Relishing the bells and whistles of a new, custom-designed space: the Eau soaking tub, hand-carved for each custom order, and complimentary Wave pedestal and Roma vessel sink in Carrara marble. Products and photo courtesy Stone Forest, Santa Fe

You’re finally in your new space and are trying out all the bells and whistles. How much fun to play with the soft-close kitchen drawers, brew a perfect cup of coffee in the built-in coffee maker, and take a spa-like eucalyptus steam shower. But, it’s almost inevitable that there will be some anxiety and frustration as well. We are creatures of habit, and your new space will bump up against engrained neural paths: how your brain expects your space to be. How do you live with and maintain that new-house luster and move forward living your new interior story?

We don’t often consider how many mundane things our brain manages for us on auto-pilot: grabbing a water glass in the upper right cabinet, expecting a door to swing right; and working at a counter at a slightly different height — cabinets in older homes are often set lower than the current standard of 34 to 36 inches. Your new space may challenge all of these ingrained habits. But remember, the changes were most likely made by your design team to increase functionality, add performance, improve aesthetics, or a combination of those. From experience, these kinds of changes take some adjustment time, but also, as we like to tell clients, scientists assure us that changing habits and pattered behavior is good for brain health!

Just like a new car, all the sparkly new finishes and fabrics in your space require care and upkeep to keep them looking and performing their best. Designer pro tip: Take notes when the contractor is reviewing tricks and best practices, and start a binder for storing all the new manuals and instructions for easy reference. It’s items like how to keep your new glass shower glass door crystal-clear that you want to learn about early on. This collected information is critical to share with housekeepers, caretakers, or others who are likely to need it.

After months of focus, anxiety, and high energy during the life of your project, you may notice a shift on moving in. Your interior is remarkably empty of crews coming and going, the constant chatter, and the daily deluge of questions coming from all sides. While this is probably a welcome relief, it might also feel too quiet, too quickly. We have noticed almost of bit of separation anxiety at this point in a project even though this is the moment you have been dreaming about. Don’t panic! Not too far into the future is that warm, nesting feeling where your space goes from a construction site to being all yours.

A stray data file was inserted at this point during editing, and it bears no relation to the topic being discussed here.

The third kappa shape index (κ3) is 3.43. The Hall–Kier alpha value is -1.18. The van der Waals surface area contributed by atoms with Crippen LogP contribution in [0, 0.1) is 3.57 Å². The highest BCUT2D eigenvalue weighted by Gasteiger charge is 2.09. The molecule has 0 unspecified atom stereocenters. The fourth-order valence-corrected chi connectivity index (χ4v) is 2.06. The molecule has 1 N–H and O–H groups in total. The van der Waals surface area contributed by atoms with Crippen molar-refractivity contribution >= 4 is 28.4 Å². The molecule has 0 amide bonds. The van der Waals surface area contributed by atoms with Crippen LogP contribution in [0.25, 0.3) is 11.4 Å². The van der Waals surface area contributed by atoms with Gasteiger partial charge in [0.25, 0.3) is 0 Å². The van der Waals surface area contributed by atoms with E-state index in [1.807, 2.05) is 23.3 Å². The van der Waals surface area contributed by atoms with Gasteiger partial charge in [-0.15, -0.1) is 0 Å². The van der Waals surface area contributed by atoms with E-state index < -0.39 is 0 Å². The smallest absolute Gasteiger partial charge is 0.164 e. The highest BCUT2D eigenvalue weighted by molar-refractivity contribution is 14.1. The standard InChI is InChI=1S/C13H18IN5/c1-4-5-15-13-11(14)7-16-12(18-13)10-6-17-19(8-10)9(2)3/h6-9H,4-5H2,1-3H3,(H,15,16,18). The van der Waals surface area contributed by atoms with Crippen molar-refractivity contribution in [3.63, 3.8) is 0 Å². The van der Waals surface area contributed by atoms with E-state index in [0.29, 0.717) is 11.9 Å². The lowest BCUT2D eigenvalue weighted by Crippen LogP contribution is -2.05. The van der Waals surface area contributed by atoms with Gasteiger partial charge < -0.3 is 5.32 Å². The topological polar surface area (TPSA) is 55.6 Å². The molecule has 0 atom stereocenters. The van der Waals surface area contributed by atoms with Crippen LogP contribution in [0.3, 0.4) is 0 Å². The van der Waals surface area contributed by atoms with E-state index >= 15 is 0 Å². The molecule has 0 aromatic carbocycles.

And of course, take a close look around your space and enjoy the many stories that you, your designers, your builders and craftspeople, and everyone else on the team incorporated into your own: the steel fabricator who crafted that one-of-a-kind sink vanity; the unbelievably meticulous tilesetter who took care to get the layout and cuts just so; and the decorative plasterer who spent days working a hard trowel getting the sheen to perfection. And, no it’s not really over. You’ll need eventually to consider what adding to your story looks like and how to develop its patina.

Also, as you spend time in your new space, you will probably notice walls, corners, and other surfaces that still could use more attention. It could be art, bedding or other linens — things that you may have deferred, waiting to see how the larger picture would unfold. These are opportunities for working with your designer to continue developing your story.

Heather Van Luchene, ASID, and Steffany Hollingsworth, ASID, are partners in HVL Interiors, LLC, an interior-design firm offering professional residential and hospitality design services. Both are New Mexico-licensed interior designers. They can be reached at (505) 983-3601 or info@hvlinteriors.com.

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